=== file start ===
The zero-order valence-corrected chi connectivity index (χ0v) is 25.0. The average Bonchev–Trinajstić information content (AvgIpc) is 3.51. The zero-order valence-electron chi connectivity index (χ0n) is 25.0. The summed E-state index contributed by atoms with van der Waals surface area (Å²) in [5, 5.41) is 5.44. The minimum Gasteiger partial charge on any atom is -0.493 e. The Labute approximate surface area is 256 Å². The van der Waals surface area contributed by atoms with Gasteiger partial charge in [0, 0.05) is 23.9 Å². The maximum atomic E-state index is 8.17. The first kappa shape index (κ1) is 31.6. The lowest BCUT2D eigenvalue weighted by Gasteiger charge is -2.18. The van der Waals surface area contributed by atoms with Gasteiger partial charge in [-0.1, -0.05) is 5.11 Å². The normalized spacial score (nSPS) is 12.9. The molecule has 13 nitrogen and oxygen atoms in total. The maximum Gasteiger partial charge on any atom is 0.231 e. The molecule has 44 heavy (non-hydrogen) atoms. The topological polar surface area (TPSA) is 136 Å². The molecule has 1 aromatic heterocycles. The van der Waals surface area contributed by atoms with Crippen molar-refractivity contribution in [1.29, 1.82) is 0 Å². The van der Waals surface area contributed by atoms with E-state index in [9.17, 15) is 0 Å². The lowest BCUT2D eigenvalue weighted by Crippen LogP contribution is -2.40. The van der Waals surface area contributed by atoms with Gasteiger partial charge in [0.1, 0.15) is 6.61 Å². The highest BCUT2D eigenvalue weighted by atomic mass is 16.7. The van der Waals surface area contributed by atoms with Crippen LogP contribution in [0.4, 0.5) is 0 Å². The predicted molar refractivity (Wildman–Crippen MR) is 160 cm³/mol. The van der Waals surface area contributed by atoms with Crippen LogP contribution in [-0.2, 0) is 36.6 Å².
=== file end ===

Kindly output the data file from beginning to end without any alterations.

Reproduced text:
The zero-order valence-corrected chi connectivity index (χ0v) is 25.0. The average Bonchev–Trinajstić information content (AvgIpc) is 3.51. The zero-order valence-electron chi connectivity index (χ0n) is 25.0. The summed E-state index contributed by atoms with van der Waals surface area (Å²) in [5, 5.41) is 5.44. The minimum Gasteiger partial charge on any atom is -0.493 e. The Labute approximate surface area is 256 Å². The van der Waals surface area contributed by atoms with Gasteiger partial charge in [0, 0.05) is 23.9 Å². The maximum atomic E-state index is 8.17. The first kappa shape index (κ1) is 31.6. The lowest BCUT2D eigenvalue weighted by Gasteiger charge is -2.18. The van der Waals surface area contributed by atoms with Gasteiger partial charge in [-0.1, -0.05) is 5.11 Å². The normalized spacial score (nSPS) is 12.9. The molecule has 13 nitrogen and oxygen atoms in total. The maximum Gasteiger partial charge on any atom is 0.231 e. The molecule has 44 heavy (non-hydrogen) atoms. The topological polar surface area (TPSA) is 136 Å². The molecule has 1 aromatic heterocycles. The van der Waals surface area contributed by atoms with Crippen molar-refractivity contribution in [1.29, 1.82) is 0 Å². The van der Waals surface area contributed by atoms with E-state index in [9.17, 15) is 0 Å². The lowest BCUT2D eigenvalue weighted by Crippen LogP contribution is -2.40. The van der Waals surface area contributed by atoms with Gasteiger partial charge in [0.1, 0.15) is 6.61 Å². The highest BCUT2D eigenvalue weighted by atomic mass is 16.7. The van der Waals surface area contributed by atoms with Crippen LogP contribution in [0.4, 0.5) is 0 Å². The predicted molar refractivity (Wildman–Crippen MR) is 160 cm³/mol. The van der Waals surface area contributed by atoms with Crippen LogP contribution in [-0.2, 0) is 36.6 Å².